Setting Up Files for Print

Let’s start with the term bleed, this is the area of artwork that is extended beyond the actual dimensions of the document. It is used to avoid strips of white paper showing around the edges of your print due to any shifting of the image from sheet to sheet when your project is being cut.

Any objects in your artwork that print to the edge of the paper will need to be setup to bleed, for instance a background color that covers the entire page or any objects that creep in from the side.

A bleed of at least .125” is preferred. This .125” accounts for each of the four sides of the page, therefore you should add .25” to the width and height of the entire document, for example:

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8.5 x 11” Finished size after trimming bleed

8.5” + .25” = 8.75”

11” + .25” = 11.25”

Document Size Including Bleed = 8.75” x 11.25”

In addition to bleed, you should also add a margin to the inside of the document to avoid having your text or objects looking crowded or even cropped off when the document is trimmed. The amount of margin that looks good varies from .125″ to .5″ depending on the size of the finished piece. The smaller the piece the smaller the margin can be and still look good. A business card will have a much smaller margin than a 3 foot square sign.

Sample of how to set up file in Photoshop:

HowToMakeBleeds WORKING

When creating your document in Photoshop, simply make the calculations to the artwork size as described and enter them into the Width and Height boxes. Since your document size includes the bleed, you will need to set your guides at .125” for bleed and another .25” for margins.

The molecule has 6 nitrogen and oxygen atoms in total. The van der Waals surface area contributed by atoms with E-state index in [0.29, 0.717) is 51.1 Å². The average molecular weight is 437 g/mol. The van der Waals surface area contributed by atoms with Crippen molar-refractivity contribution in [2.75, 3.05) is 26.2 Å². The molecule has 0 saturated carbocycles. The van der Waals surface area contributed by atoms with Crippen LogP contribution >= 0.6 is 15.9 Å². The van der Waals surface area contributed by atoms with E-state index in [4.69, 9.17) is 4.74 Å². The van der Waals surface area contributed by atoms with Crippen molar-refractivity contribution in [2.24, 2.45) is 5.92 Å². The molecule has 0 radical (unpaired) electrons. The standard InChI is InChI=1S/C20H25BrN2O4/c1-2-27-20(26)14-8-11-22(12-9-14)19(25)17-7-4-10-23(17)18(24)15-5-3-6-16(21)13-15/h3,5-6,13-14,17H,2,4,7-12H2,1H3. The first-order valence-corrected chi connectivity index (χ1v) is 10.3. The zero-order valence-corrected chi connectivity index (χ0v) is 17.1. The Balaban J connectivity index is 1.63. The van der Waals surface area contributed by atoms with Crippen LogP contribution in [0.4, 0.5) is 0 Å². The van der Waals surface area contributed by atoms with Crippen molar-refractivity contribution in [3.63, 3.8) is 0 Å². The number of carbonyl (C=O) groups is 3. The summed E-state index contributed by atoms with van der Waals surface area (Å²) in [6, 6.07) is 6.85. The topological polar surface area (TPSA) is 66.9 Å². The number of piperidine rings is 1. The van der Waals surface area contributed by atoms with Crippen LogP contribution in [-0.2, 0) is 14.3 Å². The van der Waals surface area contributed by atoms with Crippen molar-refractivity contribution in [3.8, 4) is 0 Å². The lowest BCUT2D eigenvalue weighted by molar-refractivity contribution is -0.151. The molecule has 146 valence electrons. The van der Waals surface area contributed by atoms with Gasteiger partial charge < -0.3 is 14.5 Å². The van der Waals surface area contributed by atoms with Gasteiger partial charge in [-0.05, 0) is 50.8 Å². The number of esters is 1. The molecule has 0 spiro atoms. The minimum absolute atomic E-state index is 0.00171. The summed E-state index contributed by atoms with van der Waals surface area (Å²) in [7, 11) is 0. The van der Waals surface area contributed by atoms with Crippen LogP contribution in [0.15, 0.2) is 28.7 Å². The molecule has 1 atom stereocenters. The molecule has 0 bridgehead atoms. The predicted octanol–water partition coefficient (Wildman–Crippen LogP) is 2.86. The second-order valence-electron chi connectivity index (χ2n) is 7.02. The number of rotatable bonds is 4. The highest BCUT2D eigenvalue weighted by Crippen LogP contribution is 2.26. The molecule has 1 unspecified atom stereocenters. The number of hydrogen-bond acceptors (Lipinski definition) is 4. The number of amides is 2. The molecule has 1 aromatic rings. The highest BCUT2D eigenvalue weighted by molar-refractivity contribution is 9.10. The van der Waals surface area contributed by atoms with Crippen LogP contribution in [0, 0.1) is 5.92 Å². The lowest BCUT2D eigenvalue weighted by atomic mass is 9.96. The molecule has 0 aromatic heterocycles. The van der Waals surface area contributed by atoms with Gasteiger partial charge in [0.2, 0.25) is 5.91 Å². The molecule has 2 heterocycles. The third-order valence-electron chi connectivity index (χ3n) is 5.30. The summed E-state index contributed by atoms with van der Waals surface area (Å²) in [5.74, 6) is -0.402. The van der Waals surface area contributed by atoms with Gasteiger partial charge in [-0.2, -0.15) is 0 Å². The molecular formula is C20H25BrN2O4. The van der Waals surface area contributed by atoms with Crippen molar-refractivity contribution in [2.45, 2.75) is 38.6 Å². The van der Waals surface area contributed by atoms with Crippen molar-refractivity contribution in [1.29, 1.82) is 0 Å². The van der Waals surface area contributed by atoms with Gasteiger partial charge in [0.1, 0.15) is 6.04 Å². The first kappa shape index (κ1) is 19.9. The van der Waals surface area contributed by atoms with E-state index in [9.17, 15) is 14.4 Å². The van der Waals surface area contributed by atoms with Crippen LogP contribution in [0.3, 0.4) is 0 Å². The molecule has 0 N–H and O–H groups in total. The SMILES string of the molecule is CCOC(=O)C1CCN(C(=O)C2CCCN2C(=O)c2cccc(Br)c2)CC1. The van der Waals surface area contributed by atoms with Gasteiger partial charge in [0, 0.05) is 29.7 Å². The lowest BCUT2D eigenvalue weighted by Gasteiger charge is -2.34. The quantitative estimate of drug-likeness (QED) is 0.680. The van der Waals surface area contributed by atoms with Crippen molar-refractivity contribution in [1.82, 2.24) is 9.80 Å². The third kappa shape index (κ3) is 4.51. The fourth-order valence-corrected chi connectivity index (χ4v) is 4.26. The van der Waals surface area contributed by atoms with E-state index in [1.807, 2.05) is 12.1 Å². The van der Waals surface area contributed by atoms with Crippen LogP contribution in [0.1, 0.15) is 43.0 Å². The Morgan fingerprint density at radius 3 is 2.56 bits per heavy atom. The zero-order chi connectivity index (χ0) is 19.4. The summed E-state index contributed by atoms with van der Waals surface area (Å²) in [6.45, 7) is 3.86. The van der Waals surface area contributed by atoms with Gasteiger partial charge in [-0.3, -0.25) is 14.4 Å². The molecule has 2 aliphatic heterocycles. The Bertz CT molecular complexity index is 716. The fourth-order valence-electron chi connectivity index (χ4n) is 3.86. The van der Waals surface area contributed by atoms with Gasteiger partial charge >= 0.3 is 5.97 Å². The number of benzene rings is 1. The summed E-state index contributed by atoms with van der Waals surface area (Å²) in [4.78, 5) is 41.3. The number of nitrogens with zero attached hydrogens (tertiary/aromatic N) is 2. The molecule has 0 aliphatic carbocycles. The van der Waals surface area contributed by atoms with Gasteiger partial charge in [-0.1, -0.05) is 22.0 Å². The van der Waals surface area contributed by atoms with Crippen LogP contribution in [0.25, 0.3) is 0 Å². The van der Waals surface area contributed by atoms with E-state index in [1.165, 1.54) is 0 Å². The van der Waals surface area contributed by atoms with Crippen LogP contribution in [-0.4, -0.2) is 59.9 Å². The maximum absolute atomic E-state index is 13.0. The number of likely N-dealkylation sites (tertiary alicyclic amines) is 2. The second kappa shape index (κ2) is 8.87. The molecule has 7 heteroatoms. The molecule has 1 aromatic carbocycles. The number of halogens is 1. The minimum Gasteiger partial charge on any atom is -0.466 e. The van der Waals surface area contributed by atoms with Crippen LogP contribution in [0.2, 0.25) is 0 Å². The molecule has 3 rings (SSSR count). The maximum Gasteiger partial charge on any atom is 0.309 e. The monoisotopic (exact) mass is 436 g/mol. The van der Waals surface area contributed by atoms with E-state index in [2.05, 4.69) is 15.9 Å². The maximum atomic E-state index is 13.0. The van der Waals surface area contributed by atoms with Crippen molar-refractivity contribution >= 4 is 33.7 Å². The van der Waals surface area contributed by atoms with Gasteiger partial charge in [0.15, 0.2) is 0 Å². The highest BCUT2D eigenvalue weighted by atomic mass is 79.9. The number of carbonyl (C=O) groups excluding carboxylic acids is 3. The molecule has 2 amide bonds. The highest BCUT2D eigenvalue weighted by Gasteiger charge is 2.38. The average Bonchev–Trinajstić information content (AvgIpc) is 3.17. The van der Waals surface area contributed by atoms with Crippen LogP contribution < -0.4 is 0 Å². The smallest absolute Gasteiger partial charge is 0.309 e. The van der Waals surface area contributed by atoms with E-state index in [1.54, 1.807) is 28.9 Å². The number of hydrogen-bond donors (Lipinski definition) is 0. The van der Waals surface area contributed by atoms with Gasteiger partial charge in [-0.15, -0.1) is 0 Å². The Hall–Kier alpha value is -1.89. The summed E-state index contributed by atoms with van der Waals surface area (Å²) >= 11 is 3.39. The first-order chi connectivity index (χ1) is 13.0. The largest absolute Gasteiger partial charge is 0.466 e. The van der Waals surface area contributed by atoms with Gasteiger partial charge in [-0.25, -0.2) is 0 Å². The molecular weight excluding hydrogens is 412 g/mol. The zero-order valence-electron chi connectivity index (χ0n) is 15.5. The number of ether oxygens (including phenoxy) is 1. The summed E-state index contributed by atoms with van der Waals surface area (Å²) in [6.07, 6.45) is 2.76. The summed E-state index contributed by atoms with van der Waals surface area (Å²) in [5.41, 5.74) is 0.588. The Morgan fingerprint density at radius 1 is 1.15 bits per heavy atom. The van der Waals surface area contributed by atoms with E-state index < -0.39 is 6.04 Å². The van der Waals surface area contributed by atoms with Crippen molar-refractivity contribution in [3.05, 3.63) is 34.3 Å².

Sample of how to set up file in Illustrator:

HowToMakeBleeds WORKING

When creating your document in Illustrator, enter your page size exactly to size and add a .125” bleed. You will need to set your guides for .25” margins in your document.

Sample of how to set up file in InDesign:

HowToMakeBleeds WORKING

When creating your document in InDesign, you will notice individual options for page size, margin and bleed, simply enter in your figures and let InDesign setup the document for you.

These are the basic how-to’s for file set up that will help us make sure you get the best product. To learn more about how to properly set up your files or get started on your next printing project, contact Rhino Digital Printing today!

Rhino Digital Printing